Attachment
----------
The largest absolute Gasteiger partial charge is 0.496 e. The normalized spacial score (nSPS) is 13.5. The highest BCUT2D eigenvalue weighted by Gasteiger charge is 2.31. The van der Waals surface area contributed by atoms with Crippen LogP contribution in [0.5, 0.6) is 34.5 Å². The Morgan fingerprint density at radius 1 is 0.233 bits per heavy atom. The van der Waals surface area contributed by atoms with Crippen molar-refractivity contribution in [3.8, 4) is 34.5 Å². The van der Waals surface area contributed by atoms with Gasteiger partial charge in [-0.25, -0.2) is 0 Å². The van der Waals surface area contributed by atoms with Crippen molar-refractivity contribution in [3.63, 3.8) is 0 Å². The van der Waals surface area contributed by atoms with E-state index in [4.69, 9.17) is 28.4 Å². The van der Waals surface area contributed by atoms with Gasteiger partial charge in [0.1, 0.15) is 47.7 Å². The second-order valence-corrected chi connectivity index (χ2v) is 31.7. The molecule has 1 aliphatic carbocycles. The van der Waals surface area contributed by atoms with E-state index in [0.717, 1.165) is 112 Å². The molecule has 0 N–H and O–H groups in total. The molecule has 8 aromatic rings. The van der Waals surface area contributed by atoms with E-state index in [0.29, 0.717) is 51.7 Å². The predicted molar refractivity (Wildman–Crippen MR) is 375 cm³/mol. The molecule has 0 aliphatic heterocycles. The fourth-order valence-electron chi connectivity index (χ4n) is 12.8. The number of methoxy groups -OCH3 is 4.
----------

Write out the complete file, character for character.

The largest absolute Gasteiger partial charge is 0.496 e. The normalized spacial score (nSPS) is 13.5. The highest BCUT2D eigenvalue weighted by Gasteiger charge is 2.31. The van der Waals surface area contributed by atoms with Crippen LogP contribution in [0.5, 0.6) is 34.5 Å². The Morgan fingerprint density at radius 1 is 0.233 bits per heavy atom. The van der Waals surface area contributed by atoms with Crippen molar-refractivity contribution in [3.8, 4) is 34.5 Å². The van der Waals surface area contributed by atoms with Gasteiger partial charge in [-0.25, -0.2) is 0 Å². The van der Waals surface area contributed by atoms with Crippen molar-refractivity contribution in [3.63, 3.8) is 0 Å². The van der Waals surface area contributed by atoms with E-state index in [4.69, 9.17) is 28.4 Å². The van der Waals surface area contributed by atoms with Gasteiger partial charge in [0.1, 0.15) is 47.7 Å². The second-order valence-corrected chi connectivity index (χ2v) is 31.7. The molecule has 1 aliphatic carbocycles. The van der Waals surface area contributed by atoms with E-state index in [0.717, 1.165) is 112 Å². The molecule has 0 N–H and O–H groups in total. The molecule has 8 aromatic rings. The van der Waals surface area contributed by atoms with E-state index in [0.29, 0.717) is 51.7 Å². The predicted molar refractivity (Wildman–Crippen MR) is 375 cm³/mol. The molecule has 0 aliphatic heterocycles. The fourth-order valence-electron chi connectivity index (χ4n) is 12.8. The number of methoxy groups -OCH3 is 4.